December 3, 1998
Toppling the Chanukah Bush
Putting Christmas in perspective
Rabbi Eli Herscher is leading a discussion about the December holidays with about two dozen participants of Stephen S. Wise Temple's Holiday Workshop Series. The class attracts a good number of intermarried couples and those considering conversion, but they are not the only ones who squirm over the topic.
The rabbi begins this session by asking participants whether they have any concerns about the upcoming holidays. It is a young couple's turn to respond. Both are Jewish. The wife speaks first. "I don't have any concerns," she says.
Then her husband speaks. "I'm concerned that Christmas is my favorite day of the year."
"OK, I do have concerns," corrects the wife.
So begins another exchange for Herscher, who has led this session of the Holiday Workshop Series for the past 24 years.
After listening to the class members voice concerns ranging from how -- and whether -- to celebrate Christmas with non-Jewish relatives, to how to combat the materialistic spin of the holiday, Herscher goes straight for the jugular. He begins with the Christmas tree.
First he explains that the tree represents the wood of the cross. And while some Jews may feel that the tree no longer carries any religious symbolism and is merely a beautiful, fragrant decoration, Herscher poses this question to test such a conviction: if you saw a tree on the bimah of a synagogue, would you think it was out of place? If it doesn't belong in a synagogue, it doesn't belong in a Jewish home, he argues.
Herscher suggests that more often than not, parents' insistence that their children will feel left out if they can't celebrate Christmas is actually "an adult issue."
"I can love the tree and the decorations; but they're not mine," he says. Herscher goes on to tell that he would explain Christmas to a child by comparing it to a friend's birthday.
"You may look at your friend opening presents and you may feel a little jealous... but you know it's not your birthday. And you know there's going to be another day when it is your birthday... It's kind of like that with Christmas. It doesn't belong to us," he says. If the child still objects, says Herscher, then it's time for the parents to just say "no."
A class member remains unconvinced. She explains that her husband is not Jewish, although they have agreed to raise their children as Jews. "It's my husband's tradition," she says, asking whether it's fair to deprive children of their father's customs. Herscher responds by saying that celebrating both holidays is often confusing to children. As evidence, he holds up three Rosh Hashanah cards produced by children in the temple's religious school. They say "Happy New Year," but all three are illustrated with Christmas trees.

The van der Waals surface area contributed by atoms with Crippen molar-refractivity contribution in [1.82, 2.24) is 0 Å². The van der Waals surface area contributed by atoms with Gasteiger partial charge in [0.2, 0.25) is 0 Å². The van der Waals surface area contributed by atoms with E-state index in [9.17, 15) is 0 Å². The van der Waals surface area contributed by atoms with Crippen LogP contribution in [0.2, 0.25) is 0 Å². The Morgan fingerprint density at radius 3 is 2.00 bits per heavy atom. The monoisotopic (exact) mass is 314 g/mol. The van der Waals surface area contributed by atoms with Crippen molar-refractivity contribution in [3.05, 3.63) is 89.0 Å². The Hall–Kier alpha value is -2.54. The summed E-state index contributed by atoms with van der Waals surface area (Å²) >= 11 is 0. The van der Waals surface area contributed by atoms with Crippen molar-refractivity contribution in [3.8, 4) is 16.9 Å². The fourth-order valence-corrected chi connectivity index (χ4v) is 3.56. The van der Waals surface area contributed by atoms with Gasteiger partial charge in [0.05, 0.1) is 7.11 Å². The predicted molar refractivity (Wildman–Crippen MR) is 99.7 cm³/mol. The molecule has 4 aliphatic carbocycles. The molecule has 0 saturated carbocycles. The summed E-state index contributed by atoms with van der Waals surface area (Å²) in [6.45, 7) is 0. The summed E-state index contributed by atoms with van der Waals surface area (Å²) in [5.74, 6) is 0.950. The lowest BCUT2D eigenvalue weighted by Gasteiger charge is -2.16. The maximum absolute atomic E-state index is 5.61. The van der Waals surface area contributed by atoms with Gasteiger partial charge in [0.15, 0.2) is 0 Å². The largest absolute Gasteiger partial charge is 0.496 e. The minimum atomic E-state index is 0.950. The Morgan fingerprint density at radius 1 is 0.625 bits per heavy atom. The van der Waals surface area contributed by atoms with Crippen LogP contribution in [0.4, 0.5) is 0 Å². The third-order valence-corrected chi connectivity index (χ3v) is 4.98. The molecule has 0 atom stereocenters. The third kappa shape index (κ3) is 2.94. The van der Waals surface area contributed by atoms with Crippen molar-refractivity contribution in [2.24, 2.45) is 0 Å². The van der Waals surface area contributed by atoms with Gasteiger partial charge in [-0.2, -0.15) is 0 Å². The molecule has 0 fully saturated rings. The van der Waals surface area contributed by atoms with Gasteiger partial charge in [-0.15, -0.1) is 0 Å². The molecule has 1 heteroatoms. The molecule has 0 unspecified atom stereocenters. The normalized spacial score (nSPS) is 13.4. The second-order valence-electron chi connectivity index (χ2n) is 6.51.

While Herscher draws the line at celebrating Christmas within a Jewish home, he sees no problem with sharing the holiday with non-Jewish relatives or friends. In many intermarried families, for example, one set of grandparents will celebrate Christmas. "The grandparents should be celebrating it," he says. Herscher says parents need to be clear in explaining that while their family does not celebrate Christmas, the grandparents do, and they get pleasure by sharing the celebration with their grandchildren.
Nor is it a crime to enjoy the sights and sounds of Christmas, says Herscher, who admits that he likes most Christmas carols and takes his kids for drives to admire Christmas lights. As a child, he even helped decorate a friend's tree.
But no Christmas trappings "cross the threshold" of his home, Herscher says. "[American] culture has a lot we can enjoy without it being mine."
For this reason, Herscher suggests declining invitations to celebrate Christmas with other Jews, unless it is necessary to preserve family relationships.
As for the commercialism of Chanukah, Herscher feels that gift giving is not necessarily bad if it is done in a context where it does not overshadow the message of the holiday. He recommends that presents not be opened until after the candles burn down, and that the time in between be used for singing, playing Chanukah games or telling the Chanukah story. Gifts need not be lavish, and one night the gift should be a gift to charity, suggests Herscher.
The rabbi readily admits that, taken on its own, Chanukah cannot compete with Christmas. But he stresses that when a family celebrates the Jewish holidays throughout the year "as they're meant to be," then Chanukah won't need to compete. Herscher contends that regularly making Shabbat and celebrating the other Jewish holidays will provide children with moments of celebration, family closeness and memories that are much richer than anything a Jew can get from celebrating Christmas. "And," he boasts, "I'd hold a sukkah up to a Christmas tree any day."
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